At an emotional and moving meeting last night, the Eureka City Council took the next steps toward returning Tuluwat, aka Indian Island, back to the Wiyot people.

The council voted unanimously to surplus 202.3 acres of city-owned property on the island, a required step toward the eventual transfer of the land back to the tribe. A crowd packed into the council chambers rewarded the council’s decision with heartfelt applause.

Indian Island. Photo: Ellin Beltz, public domain. Via Wikimedia Commons.

Many people, both tribal members and other community members, spoke in support of transferring the land. Some were even moved to tears. Wiyot Tribal Chair Ted Hernandez was the first to make public comment, beginning by stating “I’m not calling it surplus. It’s sacred lands.”

Hernandez expressed deep gratitude for the City taking the needed steps toward transferring the land, which the Wiyot tribe considers the center of the world. He also addressed the possibility of the tribe developing the land, which was brought up earlier in the meeting.

“We wouldn’t put anything there,” Hernandez said to the council. “Why would we disturb that land? It’s been disturbed enough. Our ancestors need to be put to rest.”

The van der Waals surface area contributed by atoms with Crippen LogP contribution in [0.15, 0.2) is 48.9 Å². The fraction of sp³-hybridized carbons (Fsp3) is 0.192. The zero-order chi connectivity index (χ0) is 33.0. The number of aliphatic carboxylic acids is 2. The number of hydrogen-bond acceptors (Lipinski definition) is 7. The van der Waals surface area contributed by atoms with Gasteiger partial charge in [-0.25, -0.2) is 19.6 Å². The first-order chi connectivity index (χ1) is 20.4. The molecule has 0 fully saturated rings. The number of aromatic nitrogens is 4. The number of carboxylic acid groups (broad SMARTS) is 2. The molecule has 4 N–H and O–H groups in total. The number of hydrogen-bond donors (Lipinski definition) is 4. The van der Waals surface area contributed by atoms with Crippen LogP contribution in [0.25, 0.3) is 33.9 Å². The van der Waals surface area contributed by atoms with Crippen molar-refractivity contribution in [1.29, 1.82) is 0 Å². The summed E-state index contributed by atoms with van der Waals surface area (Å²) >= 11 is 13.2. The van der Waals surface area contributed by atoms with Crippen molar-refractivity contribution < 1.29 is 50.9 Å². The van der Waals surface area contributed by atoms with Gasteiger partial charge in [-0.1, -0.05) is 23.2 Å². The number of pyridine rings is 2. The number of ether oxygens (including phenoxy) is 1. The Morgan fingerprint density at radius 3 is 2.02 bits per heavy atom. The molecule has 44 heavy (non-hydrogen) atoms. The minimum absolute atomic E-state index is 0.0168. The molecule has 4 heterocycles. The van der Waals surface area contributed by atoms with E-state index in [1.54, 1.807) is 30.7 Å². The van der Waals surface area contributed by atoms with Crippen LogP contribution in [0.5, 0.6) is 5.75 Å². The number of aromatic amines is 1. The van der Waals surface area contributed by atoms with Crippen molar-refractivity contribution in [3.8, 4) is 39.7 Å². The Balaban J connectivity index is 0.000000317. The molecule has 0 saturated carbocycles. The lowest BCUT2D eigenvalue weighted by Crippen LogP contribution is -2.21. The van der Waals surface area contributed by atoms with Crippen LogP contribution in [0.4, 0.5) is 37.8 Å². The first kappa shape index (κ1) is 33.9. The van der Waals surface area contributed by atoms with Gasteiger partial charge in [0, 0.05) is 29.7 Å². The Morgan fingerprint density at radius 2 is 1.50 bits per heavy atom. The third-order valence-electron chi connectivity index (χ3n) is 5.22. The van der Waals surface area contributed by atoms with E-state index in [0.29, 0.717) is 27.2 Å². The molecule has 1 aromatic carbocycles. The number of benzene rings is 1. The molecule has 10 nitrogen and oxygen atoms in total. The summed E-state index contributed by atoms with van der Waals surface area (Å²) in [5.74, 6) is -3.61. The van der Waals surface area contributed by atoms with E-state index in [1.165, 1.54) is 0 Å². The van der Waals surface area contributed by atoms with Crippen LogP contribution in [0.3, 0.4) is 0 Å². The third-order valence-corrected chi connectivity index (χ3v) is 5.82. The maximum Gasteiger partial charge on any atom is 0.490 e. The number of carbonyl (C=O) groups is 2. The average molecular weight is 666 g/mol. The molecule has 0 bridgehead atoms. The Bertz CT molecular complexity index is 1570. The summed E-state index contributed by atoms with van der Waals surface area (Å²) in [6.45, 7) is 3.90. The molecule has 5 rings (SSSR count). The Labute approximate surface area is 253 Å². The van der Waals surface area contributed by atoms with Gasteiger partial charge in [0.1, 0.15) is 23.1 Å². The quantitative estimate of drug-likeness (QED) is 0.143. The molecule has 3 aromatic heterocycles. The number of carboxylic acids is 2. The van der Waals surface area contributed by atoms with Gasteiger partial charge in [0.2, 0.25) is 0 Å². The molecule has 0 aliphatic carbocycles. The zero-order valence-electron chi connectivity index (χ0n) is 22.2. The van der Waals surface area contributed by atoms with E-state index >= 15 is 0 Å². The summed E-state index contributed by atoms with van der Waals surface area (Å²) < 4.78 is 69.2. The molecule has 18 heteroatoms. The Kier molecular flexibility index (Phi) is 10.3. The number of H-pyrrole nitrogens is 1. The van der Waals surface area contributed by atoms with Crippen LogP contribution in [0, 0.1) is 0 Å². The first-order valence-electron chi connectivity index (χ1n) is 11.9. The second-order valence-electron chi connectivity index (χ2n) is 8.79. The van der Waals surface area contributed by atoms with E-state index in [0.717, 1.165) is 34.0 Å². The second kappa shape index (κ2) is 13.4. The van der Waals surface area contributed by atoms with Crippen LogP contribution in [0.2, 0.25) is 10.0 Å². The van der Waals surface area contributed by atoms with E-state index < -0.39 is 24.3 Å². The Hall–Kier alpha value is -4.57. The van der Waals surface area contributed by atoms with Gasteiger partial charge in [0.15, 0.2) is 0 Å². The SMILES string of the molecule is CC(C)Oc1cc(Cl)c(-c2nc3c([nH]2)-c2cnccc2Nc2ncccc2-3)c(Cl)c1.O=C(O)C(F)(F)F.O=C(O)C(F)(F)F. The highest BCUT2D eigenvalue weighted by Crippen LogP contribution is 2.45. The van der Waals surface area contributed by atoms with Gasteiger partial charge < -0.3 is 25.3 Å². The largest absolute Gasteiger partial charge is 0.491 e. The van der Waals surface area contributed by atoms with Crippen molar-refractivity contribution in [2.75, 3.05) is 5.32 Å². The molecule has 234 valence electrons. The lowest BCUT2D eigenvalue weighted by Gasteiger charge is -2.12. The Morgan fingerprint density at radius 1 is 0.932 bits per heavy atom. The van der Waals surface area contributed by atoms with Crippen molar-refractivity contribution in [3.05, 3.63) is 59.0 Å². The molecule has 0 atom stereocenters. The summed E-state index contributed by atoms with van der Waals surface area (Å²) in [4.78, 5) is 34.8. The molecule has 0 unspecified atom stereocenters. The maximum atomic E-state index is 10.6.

Wiyot Tribe Cultural Liaison Cheryl Seidner also spoke during the public comment period, requesting that the council please say yes to returning the land, which the Wiyot to plan to use for sacred ceremonies.

Seidner then asked if the council would allow her time to sing a song. Joined at the podium by two Hernadez and another tribe member, Seidner filled the council chambers with the tribe’s “Coming Home” song, during which every person stood up to show their respect.

Wiyot tribe members sing their ‘Coming Home’ Song in front of the Eureka City Council.

With the council’s vote, the land in question is one step closer to being transferred to the Wiyot people. However, there are still some formalities that may get in the way.  Because of California State Government code, the City is required to first offer to sell the land to other government entities.

So far none of them have expressed any interest. But the City is required to provide a 60 day period for those agencies to respond, of which about a month is left. So, the transfer process will not be able to begin until at least January. However, with no responses so far, the outlook is good for the transfer to proceed as planned.

Several of the city council members expressed joy to be taking concrete steps in this process, which has been ongoing since first brought before the council in April 2015.

“I’m so moved and excited to be a piece of this,” councilmember Kim Bergel said. “I’m so grateful that we are at a place in our city and in our world where we can do this. Where we can move forward in such a positive direction, in such a healing direction in such a divisive time.”

You can view the full meeting video here.